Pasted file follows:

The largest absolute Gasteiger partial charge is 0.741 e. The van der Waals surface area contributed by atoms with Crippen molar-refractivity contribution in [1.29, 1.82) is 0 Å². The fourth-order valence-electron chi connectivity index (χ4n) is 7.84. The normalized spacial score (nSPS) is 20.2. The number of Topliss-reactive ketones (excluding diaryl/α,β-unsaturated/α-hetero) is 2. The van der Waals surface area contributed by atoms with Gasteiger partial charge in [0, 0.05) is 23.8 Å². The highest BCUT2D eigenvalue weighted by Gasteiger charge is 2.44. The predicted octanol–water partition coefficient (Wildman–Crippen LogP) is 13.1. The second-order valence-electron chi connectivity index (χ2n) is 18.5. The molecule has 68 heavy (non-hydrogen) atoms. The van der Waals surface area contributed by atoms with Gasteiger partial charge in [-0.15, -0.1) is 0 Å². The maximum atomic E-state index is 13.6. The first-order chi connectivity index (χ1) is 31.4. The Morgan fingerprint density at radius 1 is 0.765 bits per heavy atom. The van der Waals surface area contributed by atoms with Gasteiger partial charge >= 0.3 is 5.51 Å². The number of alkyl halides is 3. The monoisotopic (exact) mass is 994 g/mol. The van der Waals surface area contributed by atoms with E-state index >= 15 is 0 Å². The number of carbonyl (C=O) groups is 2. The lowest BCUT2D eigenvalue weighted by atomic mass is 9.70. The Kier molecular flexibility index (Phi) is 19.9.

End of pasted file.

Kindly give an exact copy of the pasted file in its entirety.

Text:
The largest absolute Gasteiger partial charge is 0.741 e. The van der Waals surface area contributed by atoms with Crippen molar-refractivity contribution in [1.29, 1.82) is 0 Å². The fourth-order valence-electron chi connectivity index (χ4n) is 7.84. The normalized spacial score (nSPS) is 20.2. The number of Topliss-reactive ketones (excluding diaryl/α,β-unsaturated/α-hetero) is 2. The van der Waals surface area contributed by atoms with Gasteiger partial charge in [0, 0.05) is 23.8 Å². The highest BCUT2D eigenvalue weighted by Gasteiger charge is 2.44. The predicted octanol–water partition coefficient (Wildman–Crippen LogP) is 13.1. The second-order valence-electron chi connectivity index (χ2n) is 18.5. The molecule has 68 heavy (non-hydrogen) atoms. The van der Waals surface area contributed by atoms with Gasteiger partial charge in [-0.15, -0.1) is 0 Å². The maximum atomic E-state index is 13.6. The first-order chi connectivity index (χ1) is 31.4. The Morgan fingerprint density at radius 1 is 0.765 bits per heavy atom. The van der Waals surface area contributed by atoms with Gasteiger partial charge >= 0.3 is 5.51 Å². The number of alkyl halides is 3. The monoisotopic (exact) mass is 994 g/mol. The van der Waals surface area contributed by atoms with E-state index >= 15 is 0 Å². The number of carbonyl (C=O) groups is 2. The lowest BCUT2D eigenvalue weighted by atomic mass is 9.70. The Kier molecular flexibility index (Phi) is 19.9.